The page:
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Quintessence Publishing: Journals: ENDO

 

ENDO - Endodontic Practice Today

Edited by Antionio Bonaccorso, Bun San Chong, Edgar Schafer, and Luc van der Sluis

Official Publication of the Belgian Association for Endodontology and Traumatology (BAET), the French Society of Endodontics (SFE) and the Norwegian Endodontic Society (NEF)

ISSN (print) 1753-2809 • ISSN (online) 1753-2817

Publication:

Spring 2011
Volume 5 , Issue 1



Pages: 17 - 25
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An in vivo comparison of five different electronic apex locators

Al-Shaher, Abdulaziz A / Madi, Samar

Aim: To compare in vivo the accuracy of five electronic apex locators (EALs) in determining the working length, set at a target reference length of 1.0 mm short of the radiographic apex. Methodology: Clinically healthy adult patients with a total of 100 teeth (232 canals) participated in this investigation. Informed written consent was obtained from each patient under a study protocol approved by an ethical committee from the Ministry of Health. Electronic working length (EWL) was determined by the apex locators, which were divided, for simplicity, into two groups with an equal number of canals (116 canals for each group). Group 1 consisted of the Root ZX II, the Apex D.S.P., and the Elements Diagnostic Unit and Apex Locator; group 2 consisted of the NaviRoot and the SiroEndo Pocket. All tested EALs were used according to their manufacturer’s instructions. Radiographic working length (RWL) was determined by the operator prior to the EWL and was set at the general and universal agreement of 1.0 mm short of the radiographic apex. Verifications of the RWL measurements were blindly and randomly analysed by two independent evaluators (endodontists): IE1 and IE2. Finally, the results of the two groups were compared (intra-group comparison) using a paired sample t test. The level of significance was set at P < 0.05. Results: Matching measurements between the apex locators and RWL, IE1 and IE2 were as follows: for Root ZX II, 104 canals (89.66%), 97 (83.62%) and 92 (79.31%), respectively; for Apex D.S.P., 80 canals (68.97%), 79 (68.10%) and 80 (68.97%), respectively; for Elements Apex Locator, 88 (75.86%), 87 (75%) and 85 (73.28%), respectively; for NaviRoot, 85 (73.28%), 84 (72.41%) and 84 (72.41%), respectively; and for SiroEndo Pocket, 81 (69.83%), 81 (69.83%) and 79 (68.10%), respectively. There were no statistically significant differences between IE1 and IE2, IE1 and RWL, and IE2 and RWL in both groups (P > 0.05). No statistically significant differences were found between the following variables: Root ZX II and RWL; IE1 and IE2; Apex D.S.P. and IE2; Elements Apex Locator and RWL, IE1 and IE2; and NaviRoot and RWL, IE1 and IE2 (P > 0.05). There was a statistically significant difference between the following variables: Apex D.S.P. and RWL and IE1; and SiroEndo Pocket and RWL, IE1 and IE2 (P < 0.05). Conclusion: Within the limitations of this study, the results showed that all tested EALs achieved an acceptable determination of the root canal working length within 0.5 mm from the target reference point in a range of 75% to 95% of cases.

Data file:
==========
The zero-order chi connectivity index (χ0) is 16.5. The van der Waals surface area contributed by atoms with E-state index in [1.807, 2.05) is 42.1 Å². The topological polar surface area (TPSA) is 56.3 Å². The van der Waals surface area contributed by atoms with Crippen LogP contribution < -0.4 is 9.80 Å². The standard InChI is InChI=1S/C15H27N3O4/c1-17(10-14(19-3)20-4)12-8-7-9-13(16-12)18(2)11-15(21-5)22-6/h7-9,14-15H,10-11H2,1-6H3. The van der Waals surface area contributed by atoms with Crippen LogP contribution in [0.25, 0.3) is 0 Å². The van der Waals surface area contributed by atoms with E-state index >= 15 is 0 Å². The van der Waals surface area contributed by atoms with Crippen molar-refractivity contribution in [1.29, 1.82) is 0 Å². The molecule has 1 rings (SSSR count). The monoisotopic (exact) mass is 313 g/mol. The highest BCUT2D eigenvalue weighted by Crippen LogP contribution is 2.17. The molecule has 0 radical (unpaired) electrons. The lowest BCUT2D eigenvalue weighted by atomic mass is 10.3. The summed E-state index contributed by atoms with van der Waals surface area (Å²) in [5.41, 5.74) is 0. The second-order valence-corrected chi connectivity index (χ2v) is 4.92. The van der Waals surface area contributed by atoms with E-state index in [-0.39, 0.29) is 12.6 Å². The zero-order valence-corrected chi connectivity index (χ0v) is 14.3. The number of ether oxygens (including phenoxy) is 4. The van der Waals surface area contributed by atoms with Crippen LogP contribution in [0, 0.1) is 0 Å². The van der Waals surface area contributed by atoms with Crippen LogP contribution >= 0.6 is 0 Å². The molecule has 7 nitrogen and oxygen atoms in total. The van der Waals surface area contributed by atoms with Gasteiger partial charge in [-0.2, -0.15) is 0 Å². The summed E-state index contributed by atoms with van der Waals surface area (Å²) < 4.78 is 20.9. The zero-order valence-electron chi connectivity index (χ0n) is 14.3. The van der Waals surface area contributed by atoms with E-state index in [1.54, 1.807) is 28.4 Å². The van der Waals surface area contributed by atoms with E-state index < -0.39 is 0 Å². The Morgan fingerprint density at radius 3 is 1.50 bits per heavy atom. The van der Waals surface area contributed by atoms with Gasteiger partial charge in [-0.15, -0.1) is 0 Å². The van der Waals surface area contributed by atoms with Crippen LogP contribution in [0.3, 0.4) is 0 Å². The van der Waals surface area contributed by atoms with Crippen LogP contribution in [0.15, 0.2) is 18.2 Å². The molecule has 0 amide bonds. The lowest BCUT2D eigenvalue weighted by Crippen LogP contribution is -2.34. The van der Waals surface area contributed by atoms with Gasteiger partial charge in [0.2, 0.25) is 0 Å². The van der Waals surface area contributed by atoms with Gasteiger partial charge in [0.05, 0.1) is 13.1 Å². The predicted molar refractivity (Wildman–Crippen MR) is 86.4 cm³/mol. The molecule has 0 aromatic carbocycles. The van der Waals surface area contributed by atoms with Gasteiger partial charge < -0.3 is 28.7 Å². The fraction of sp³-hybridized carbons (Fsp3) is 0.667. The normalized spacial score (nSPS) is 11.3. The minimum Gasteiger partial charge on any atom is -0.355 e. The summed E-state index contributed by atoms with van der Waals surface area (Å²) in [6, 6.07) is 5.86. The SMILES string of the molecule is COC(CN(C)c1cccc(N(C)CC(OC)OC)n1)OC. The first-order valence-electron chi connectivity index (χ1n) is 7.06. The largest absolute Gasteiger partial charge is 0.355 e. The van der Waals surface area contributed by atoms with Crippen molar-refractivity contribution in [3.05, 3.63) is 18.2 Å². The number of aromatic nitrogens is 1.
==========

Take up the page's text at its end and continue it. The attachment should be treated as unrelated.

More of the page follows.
Keywords: electronic apex locators, electronic working length, endodontics, radiographic working length

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